Things Hold Together
Foundations for a systemic treatment of verbal and nominal tone in Plateau Shimakonde
This is a study of Plateau Shimakonde, a sub-dialect of the Makonde language which is spoken on the Makonde Plateau in northern Mozambique.
The study examines the phonological and morphological units which contribute to word structure in the verbal and nominal systems, and proposes that word formation in each of these systems is hierarchical. On this basis, simple or ‘basic’ structures which constitute core matrices in each system are distinguished from more complex or ‘derived’ structures which constitute expanded matrices.
In the verbal system, it is proposed that the core tense-aspect matrix contains just four basic structures: two perfective tenses referring to past events, and two imperfective tenses referring to non-past events. Negative, conjoint and relative verb structures are then derived, or ‘built’, from these basic forms. In the nominal system, it is proposed that simple or ‘basic’ nouns consist of a neutral noun prefix added to a simple stem. Different kinds of complex nouns are then derived from these basic forms.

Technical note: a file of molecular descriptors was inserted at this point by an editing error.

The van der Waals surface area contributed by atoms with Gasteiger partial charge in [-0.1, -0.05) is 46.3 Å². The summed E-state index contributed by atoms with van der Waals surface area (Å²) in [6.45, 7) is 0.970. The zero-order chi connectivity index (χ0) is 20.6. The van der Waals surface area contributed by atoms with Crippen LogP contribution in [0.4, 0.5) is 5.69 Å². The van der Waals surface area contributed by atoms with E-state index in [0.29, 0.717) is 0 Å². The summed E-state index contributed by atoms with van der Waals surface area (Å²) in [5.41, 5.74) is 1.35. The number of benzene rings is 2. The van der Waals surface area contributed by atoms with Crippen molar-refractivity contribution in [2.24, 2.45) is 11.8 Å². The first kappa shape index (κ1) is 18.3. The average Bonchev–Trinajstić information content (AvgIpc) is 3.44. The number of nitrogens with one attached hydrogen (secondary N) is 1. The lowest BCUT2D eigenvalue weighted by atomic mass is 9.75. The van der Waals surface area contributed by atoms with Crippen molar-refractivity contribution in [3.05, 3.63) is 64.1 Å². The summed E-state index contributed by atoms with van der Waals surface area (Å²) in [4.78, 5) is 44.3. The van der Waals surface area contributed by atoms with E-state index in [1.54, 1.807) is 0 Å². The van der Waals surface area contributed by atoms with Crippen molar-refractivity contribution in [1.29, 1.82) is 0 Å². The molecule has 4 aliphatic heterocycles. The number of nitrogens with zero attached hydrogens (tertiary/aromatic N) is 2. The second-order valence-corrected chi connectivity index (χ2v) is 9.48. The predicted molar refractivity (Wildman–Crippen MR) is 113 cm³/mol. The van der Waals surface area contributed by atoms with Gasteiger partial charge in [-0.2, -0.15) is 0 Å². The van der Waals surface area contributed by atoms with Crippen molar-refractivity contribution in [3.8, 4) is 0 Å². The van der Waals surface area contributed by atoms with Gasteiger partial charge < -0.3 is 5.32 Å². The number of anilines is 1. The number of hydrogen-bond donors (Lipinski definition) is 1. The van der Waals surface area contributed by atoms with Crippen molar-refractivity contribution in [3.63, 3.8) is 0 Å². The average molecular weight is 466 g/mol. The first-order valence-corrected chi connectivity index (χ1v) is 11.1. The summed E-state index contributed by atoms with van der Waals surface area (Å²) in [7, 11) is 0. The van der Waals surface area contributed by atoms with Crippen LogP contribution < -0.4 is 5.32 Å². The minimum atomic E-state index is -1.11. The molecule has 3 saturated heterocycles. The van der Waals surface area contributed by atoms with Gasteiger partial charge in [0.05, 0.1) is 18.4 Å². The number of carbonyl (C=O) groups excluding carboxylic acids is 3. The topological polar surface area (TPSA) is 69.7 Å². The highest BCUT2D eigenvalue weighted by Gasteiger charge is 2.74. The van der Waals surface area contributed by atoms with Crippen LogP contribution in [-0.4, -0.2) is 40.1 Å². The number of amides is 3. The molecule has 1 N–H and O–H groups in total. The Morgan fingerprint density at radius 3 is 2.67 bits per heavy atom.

The study lays the foundation for a systemic treatment of the way in which different underlying tone patterns in the language are formed and relate to each other as part of a coherent morphosemantic system. In an appendix, it is proposed that the underlying tone patterns which are assigned to derived structures are not arbitrary but are instead derived from the patterns assigned to basic structures in each system.